do while loop to process the next address book entry.
The program uses several Rexx string manipulation functions to identify and isolate information from the input string:
||Returns the starting position of a search string within a string|
||Returns a substring from within a string|
||Deletes part of a string|
||Reverses the characters in a string|
||Returns a blank-delimited word from within a string|
||Left-justifies a string|
I won’t walk you through the entire example, as its comments are probably sufficient to enable you to follow it. One trick I’d like to mention, though, is the use of the
reverse function. The three parts of each address book entry are: name, email address, and optional comments. After each time through the
do while loop, the program identifies and extracts the next name and email address from the input string. If the entry includes optional comments, these are left in the input string when the script processes the next address book entry. So, the script uses the
reverse function to reverse-order the characters in the comments and name. Then with the names occuring first in the input string, the script can easily extract this information using the
word function (once to retrieve the last name and the second time to retrieve the first name). After the script obtains the first and last names, it uses the
reverse function one last time to properly order the characters in the names.
You’ve seen how easy it is to write short scripts to solve small problems, and then to tie them together to solve a larger problem. It would be simple to enhance these scripts to handle special cases in the input data (for example, email addresses that do not start with the string “
INTERNET:” or that do not end in the suffix “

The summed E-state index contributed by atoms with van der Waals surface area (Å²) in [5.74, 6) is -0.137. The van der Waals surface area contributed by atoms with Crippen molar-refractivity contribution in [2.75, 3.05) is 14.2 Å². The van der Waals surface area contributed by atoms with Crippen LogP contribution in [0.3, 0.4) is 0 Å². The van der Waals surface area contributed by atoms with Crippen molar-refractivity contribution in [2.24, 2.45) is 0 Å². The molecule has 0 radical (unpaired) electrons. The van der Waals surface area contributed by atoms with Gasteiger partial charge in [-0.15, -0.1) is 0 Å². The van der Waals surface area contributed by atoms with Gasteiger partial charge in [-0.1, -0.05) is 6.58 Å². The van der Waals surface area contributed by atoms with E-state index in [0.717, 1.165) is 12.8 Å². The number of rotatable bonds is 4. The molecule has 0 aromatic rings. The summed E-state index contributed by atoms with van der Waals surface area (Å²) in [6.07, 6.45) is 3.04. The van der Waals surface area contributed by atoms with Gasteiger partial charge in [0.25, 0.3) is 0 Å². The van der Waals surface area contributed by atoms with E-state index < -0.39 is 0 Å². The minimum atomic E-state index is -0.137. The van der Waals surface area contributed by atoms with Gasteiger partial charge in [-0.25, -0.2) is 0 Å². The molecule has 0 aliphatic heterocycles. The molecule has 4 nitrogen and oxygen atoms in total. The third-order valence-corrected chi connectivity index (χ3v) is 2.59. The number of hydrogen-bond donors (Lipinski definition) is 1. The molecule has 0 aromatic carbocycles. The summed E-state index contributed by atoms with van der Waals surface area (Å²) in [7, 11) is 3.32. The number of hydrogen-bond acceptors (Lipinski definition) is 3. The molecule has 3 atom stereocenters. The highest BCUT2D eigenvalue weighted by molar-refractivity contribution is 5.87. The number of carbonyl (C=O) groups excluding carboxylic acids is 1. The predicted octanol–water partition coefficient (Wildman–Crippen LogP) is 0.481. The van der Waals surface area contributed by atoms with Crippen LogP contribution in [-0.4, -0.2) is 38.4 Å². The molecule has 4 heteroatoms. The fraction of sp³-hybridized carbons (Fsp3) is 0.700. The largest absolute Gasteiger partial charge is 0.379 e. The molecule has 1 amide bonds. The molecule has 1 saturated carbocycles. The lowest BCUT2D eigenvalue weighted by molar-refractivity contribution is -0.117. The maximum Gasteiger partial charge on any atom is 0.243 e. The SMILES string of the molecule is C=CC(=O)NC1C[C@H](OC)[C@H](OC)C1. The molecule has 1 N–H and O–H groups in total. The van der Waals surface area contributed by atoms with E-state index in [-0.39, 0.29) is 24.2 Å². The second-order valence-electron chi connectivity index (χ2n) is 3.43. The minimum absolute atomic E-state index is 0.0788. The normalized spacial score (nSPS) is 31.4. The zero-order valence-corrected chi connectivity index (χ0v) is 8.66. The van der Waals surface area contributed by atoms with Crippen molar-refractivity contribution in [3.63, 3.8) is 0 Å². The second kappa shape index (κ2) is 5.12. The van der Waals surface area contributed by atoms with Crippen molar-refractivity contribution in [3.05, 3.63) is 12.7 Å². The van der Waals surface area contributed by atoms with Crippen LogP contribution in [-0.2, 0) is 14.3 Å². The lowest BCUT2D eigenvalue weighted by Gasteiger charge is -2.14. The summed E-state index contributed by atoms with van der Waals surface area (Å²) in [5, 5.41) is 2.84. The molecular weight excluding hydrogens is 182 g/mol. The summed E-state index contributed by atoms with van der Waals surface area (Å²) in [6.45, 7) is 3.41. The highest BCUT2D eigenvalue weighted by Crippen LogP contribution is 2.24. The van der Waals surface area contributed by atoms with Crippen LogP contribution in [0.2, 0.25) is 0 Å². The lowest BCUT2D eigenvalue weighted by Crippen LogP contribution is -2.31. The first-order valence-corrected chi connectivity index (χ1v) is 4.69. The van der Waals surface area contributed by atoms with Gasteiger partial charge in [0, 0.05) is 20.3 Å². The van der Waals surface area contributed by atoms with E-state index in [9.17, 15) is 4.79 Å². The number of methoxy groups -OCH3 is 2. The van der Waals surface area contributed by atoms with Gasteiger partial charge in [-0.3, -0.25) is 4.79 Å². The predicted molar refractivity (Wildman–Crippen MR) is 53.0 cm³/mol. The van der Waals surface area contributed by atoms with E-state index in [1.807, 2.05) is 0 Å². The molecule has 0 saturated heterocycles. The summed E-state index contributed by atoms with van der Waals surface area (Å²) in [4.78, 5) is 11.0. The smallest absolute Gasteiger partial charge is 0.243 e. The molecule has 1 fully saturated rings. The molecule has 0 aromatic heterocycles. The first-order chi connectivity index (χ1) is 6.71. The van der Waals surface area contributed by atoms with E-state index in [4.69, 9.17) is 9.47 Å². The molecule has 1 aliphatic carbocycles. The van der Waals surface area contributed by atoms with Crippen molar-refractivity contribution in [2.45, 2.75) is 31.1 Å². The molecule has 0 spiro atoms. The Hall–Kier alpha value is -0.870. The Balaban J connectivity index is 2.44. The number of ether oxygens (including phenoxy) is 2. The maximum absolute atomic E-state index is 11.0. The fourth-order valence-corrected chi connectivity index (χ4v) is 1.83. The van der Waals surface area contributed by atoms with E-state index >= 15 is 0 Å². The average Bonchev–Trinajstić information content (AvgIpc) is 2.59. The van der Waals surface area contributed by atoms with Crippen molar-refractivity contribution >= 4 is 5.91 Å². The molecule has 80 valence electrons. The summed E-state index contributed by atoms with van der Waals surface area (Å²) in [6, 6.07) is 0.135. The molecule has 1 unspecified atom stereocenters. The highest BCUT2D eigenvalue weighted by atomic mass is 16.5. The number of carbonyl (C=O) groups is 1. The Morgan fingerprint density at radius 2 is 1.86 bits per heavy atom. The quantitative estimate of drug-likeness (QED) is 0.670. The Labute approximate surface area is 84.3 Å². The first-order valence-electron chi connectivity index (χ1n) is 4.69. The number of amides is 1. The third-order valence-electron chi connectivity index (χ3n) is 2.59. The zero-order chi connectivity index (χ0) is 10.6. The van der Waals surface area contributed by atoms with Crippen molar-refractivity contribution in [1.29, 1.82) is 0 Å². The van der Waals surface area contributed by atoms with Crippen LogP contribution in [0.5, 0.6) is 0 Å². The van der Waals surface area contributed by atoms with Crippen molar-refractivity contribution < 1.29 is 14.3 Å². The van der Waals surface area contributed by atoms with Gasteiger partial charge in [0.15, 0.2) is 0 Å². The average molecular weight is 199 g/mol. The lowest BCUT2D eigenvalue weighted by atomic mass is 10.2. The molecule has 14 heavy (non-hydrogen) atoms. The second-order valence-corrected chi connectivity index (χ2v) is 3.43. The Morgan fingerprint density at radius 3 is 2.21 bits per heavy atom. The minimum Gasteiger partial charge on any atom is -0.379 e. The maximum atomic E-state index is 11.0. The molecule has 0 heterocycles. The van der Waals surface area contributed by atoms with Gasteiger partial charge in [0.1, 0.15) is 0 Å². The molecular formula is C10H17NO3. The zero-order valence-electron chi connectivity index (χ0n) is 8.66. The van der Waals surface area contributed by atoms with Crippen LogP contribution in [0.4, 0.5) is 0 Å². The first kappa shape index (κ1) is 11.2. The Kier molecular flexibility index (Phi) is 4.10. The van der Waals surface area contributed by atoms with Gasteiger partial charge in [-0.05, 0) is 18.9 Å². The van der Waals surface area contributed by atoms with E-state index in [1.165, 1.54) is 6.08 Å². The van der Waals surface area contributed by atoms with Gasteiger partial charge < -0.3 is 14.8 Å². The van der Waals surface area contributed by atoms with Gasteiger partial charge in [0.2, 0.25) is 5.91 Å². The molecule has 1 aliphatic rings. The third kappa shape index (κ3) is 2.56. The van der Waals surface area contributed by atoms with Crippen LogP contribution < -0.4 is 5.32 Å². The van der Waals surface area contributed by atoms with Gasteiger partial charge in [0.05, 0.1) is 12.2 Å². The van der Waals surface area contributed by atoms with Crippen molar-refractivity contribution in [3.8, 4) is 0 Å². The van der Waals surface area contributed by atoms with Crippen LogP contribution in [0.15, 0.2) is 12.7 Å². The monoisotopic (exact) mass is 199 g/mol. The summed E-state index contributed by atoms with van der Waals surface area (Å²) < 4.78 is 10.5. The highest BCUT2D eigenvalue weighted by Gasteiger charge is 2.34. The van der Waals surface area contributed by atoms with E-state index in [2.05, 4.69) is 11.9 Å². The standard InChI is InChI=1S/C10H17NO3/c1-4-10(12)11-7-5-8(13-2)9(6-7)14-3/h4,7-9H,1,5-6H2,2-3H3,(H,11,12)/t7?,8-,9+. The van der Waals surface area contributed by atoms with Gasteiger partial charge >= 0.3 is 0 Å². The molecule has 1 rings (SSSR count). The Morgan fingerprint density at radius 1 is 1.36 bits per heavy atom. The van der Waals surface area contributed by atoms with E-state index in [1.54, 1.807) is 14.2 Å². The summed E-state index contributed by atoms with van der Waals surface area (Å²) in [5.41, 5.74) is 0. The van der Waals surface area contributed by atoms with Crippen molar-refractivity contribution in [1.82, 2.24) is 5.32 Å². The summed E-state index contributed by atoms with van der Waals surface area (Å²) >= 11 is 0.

.com”). Rexx is ideal for this kind of iterative programming, as are other easy-to-code scripting languages.
But is Rexx powerful? If you still need to be convinced of this, read this article in Doctor Dobbs Journal showing how Rexx supports all kinds of data structures—based on simple dot notation. In Rexx, dot notation can represent arrays, trees, structures, records, lists, and other data structures. So you create all kinds of data structures in the same, simple manner—like this:
Contrast this to syntax-driven languages, where each data structure adds its own unique syntax to the language. Power languages that add syntax for each different data structure typically end up with some pretty complex and unforgiving syntax.
Both approaches do the same job. Which is easier? This is the Rexx philosophy. Power through simplicity.
To learn more about Rexx, read this two-part language tutorial. Part I further describes Rexx and its features and varieties while Part II is an easy language tutorial. All the interpreter download web sites also offer nice language tutorials.
The simple examples in this article are hardly enough to get a feel for the language, much less showcase its features or its power. Download more sample code from the sources listed at this web site.
I recommend three key web sites. For Rexx information of all kinds (including downloads), visit RexxInfo.org. Other excellent web sites include the Rexx Language Association and the Open Object Rexx project web site for object-oriented programming.